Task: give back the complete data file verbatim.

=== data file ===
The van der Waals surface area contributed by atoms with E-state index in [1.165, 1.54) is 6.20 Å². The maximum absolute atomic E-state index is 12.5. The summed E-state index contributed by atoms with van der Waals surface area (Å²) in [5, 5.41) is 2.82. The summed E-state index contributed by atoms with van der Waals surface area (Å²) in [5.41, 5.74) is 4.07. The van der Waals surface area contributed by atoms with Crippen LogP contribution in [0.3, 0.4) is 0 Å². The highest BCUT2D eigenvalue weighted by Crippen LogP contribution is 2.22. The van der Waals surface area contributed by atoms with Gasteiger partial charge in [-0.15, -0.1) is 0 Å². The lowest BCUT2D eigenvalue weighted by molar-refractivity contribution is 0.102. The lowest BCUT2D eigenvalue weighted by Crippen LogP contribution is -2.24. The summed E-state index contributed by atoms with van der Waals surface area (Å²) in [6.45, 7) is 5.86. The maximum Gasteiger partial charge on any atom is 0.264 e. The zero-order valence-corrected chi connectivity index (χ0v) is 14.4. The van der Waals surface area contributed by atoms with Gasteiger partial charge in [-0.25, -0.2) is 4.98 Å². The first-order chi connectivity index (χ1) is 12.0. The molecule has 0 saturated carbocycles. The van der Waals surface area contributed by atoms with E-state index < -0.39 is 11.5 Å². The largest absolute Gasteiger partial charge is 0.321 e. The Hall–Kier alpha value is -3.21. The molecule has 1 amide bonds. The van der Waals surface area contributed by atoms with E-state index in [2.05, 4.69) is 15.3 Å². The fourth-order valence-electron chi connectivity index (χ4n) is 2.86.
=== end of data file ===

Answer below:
The van der Waals surface area contributed by atoms with E-state index in [1.165, 1.54) is 6.20 Å². The maximum absolute atomic E-state index is 12.5. The summed E-state index contributed by atoms with van der Waals surface area (Å²) in [5, 5.41) is 2.82. The summed E-state index contributed by atoms with van der Waals surface area (Å²) in [5.41, 5.74) is 4.07. The van der Waals surface area contributed by atoms with Crippen LogP contribution in [0.3, 0.4) is 0 Å². The highest BCUT2D eigenvalue weighted by Crippen LogP contribution is 2.22. The van der Waals surface area contributed by atoms with Gasteiger partial charge in [-0.15, -0.1) is 0 Å². The lowest BCUT2D eigenvalue weighted by molar-refractivity contribution is 0.102. The lowest BCUT2D eigenvalue weighted by Crippen LogP contribution is -2.24. The summed E-state index contributed by atoms with van der Waals surface area (Å²) in [6.45, 7) is 5.86. The maximum Gasteiger partial charge on any atom is 0.264 e. The zero-order valence-corrected chi connectivity index (χ0v) is 14.4. The van der Waals surface area contributed by atoms with Gasteiger partial charge in [-0.25, -0.2) is 4.98 Å². The first-order chi connectivity index (χ1) is 12.0. The molecule has 0 saturated carbocycles. The van der Waals surface area contributed by atoms with E-state index < -0.39 is 11.5 Å². The largest absolute Gasteiger partial charge is 0.321 e. The Hall–Kier alpha value is -3.21. The molecule has 1 amide bonds. The van der Waals surface area contributed by atoms with E-state index in [2.05, 4.69) is 15.3 Å². The fourth-order valence-electron chi connectivity index (χ4n) is 2.86.